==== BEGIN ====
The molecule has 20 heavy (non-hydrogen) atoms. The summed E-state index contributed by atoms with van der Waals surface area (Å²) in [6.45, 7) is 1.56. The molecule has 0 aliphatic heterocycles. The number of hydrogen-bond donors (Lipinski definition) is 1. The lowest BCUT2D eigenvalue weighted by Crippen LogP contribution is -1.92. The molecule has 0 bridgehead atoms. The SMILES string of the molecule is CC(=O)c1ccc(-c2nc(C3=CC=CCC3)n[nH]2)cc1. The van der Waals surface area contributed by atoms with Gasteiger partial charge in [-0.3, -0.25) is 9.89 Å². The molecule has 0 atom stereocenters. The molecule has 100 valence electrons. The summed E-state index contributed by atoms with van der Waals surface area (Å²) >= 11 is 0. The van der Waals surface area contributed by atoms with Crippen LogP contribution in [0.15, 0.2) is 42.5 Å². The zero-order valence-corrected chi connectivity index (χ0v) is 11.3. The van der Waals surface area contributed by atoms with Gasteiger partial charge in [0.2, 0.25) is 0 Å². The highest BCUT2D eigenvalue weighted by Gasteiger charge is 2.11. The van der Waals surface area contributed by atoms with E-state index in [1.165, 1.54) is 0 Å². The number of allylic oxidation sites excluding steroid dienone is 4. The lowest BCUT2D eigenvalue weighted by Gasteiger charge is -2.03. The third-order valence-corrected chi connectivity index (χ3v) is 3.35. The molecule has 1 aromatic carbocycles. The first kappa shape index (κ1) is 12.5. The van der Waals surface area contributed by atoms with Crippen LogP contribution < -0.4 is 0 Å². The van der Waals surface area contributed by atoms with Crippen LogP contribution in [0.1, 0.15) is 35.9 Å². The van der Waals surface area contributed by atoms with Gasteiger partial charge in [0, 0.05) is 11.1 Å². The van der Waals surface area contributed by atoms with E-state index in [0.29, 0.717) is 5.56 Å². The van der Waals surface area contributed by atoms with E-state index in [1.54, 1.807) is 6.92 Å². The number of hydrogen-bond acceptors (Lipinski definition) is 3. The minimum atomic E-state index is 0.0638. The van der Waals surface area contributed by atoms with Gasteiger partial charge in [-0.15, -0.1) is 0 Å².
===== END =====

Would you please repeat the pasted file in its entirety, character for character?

The molecule has 20 heavy (non-hydrogen) atoms. The summed E-state index contributed by atoms with van der Waals surface area (Å²) in [6.45, 7) is 1.56. The molecule has 0 aliphatic heterocycles. The number of hydrogen-bond donors (Lipinski definition) is 1. The lowest BCUT2D eigenvalue weighted by Crippen LogP contribution is -1.92. The molecule has 0 bridgehead atoms. The SMILES string of the molecule is CC(=O)c1ccc(-c2nc(C3=CC=CCC3)n[nH]2)cc1. The van der Waals surface area contributed by atoms with Gasteiger partial charge in [-0.3, -0.25) is 9.89 Å². The molecule has 0 atom stereocenters. The molecule has 100 valence electrons. The summed E-state index contributed by atoms with van der Waals surface area (Å²) >= 11 is 0. The van der Waals surface area contributed by atoms with Crippen LogP contribution in [0.15, 0.2) is 42.5 Å². The zero-order valence-corrected chi connectivity index (χ0v) is 11.3. The van der Waals surface area contributed by atoms with Gasteiger partial charge in [0.2, 0.25) is 0 Å². The highest BCUT2D eigenvalue weighted by Gasteiger charge is 2.11. The van der Waals surface area contributed by atoms with E-state index in [1.165, 1.54) is 0 Å². The number of allylic oxidation sites excluding steroid dienone is 4. The lowest BCUT2D eigenvalue weighted by Gasteiger charge is -2.03. The third-order valence-corrected chi connectivity index (χ3v) is 3.35. The molecule has 1 aromatic carbocycles. The first kappa shape index (κ1) is 12.5. The van der Waals surface area contributed by atoms with Crippen LogP contribution < -0.4 is 0 Å². The van der Waals surface area contributed by atoms with Crippen LogP contribution in [0.1, 0.15) is 35.9 Å². The van der Waals surface area contributed by atoms with Gasteiger partial charge in [0, 0.05) is 11.1 Å². The van der Waals surface area contributed by atoms with E-state index in [0.29, 0.717) is 5.56 Å². The van der Waals surface area contributed by atoms with E-state index in [1.54, 1.807) is 6.92 Å². The number of hydrogen-bond acceptors (Lipinski definition) is 3. The minimum atomic E-state index is 0.0638. The van der Waals surface area contributed by atoms with Gasteiger partial charge in [-0.15, -0.1) is 0 Å².